SSP Daily Digest: 6/29

FL-Sen: Oh please, oh please: The Club for Growth’s president, David Keating, says that he’s very impressed with Marco Rubio, and may run ads against Rubio’s primary opponent, Charlie Crist (although he said there’s no set timeline for “endorsement”). Politico also points to a strongly anti-Crist new editorial from the Wall Street Journal that, believe it or not, compares Crist to Barney Frank (get your mind out of the gutter… apparently it has something to do with an analogy between hurricane insurance and Fannie Mae).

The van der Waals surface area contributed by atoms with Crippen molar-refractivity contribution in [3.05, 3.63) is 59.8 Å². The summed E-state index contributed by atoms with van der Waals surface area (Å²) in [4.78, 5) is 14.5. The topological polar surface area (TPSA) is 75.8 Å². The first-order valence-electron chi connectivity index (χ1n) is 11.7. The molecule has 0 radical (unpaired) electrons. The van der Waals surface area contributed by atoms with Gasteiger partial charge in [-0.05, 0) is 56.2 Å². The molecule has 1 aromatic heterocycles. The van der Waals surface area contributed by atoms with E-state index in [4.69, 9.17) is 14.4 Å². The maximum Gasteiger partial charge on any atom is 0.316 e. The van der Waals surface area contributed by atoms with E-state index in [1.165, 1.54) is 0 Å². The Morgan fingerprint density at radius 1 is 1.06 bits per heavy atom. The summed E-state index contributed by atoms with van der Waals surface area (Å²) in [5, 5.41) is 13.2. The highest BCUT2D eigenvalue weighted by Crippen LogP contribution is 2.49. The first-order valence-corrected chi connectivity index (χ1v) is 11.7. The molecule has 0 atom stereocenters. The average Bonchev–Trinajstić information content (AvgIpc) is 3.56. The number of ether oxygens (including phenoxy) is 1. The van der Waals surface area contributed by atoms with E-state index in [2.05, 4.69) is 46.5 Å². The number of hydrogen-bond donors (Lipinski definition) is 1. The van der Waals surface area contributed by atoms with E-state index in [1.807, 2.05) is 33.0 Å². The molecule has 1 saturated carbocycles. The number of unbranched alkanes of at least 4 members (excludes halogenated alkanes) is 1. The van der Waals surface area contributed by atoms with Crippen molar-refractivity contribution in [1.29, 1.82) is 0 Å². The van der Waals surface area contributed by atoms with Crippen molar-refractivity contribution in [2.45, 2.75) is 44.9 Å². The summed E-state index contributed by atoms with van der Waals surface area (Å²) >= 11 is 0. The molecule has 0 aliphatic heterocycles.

MN-Sen: Despite the fact that Tim Pawlenty (not running for re-election, but probably running for the Big Show in 2012) is now answerable to the nationwide GOP base rather than to all Minnesotans, he’s not going to obstruct the all-but-inevitable seating of Al Franken. He confirmed on CNN that he’ll certify Franken if Norm Coleman loses his Minnesota Supreme Court case.

NC-Sen: While former state Sen. Cal Cunningham is making some senatorial noises, he says that he won’t commit to a timeline on getting into the race, saying only that he’ll make a “timely decision.”

AL-Gov: We’re up to six Republican gubernatorial candidates now; Bill Johnson, the state director of Economic and Community Affairs, resigned his post on Friday and declared his candidacy. Despite his statewide position, Johnson seems like kind of an odd duck; he was the Libertarian candidate for U.S. Senate in Missouri in 1994.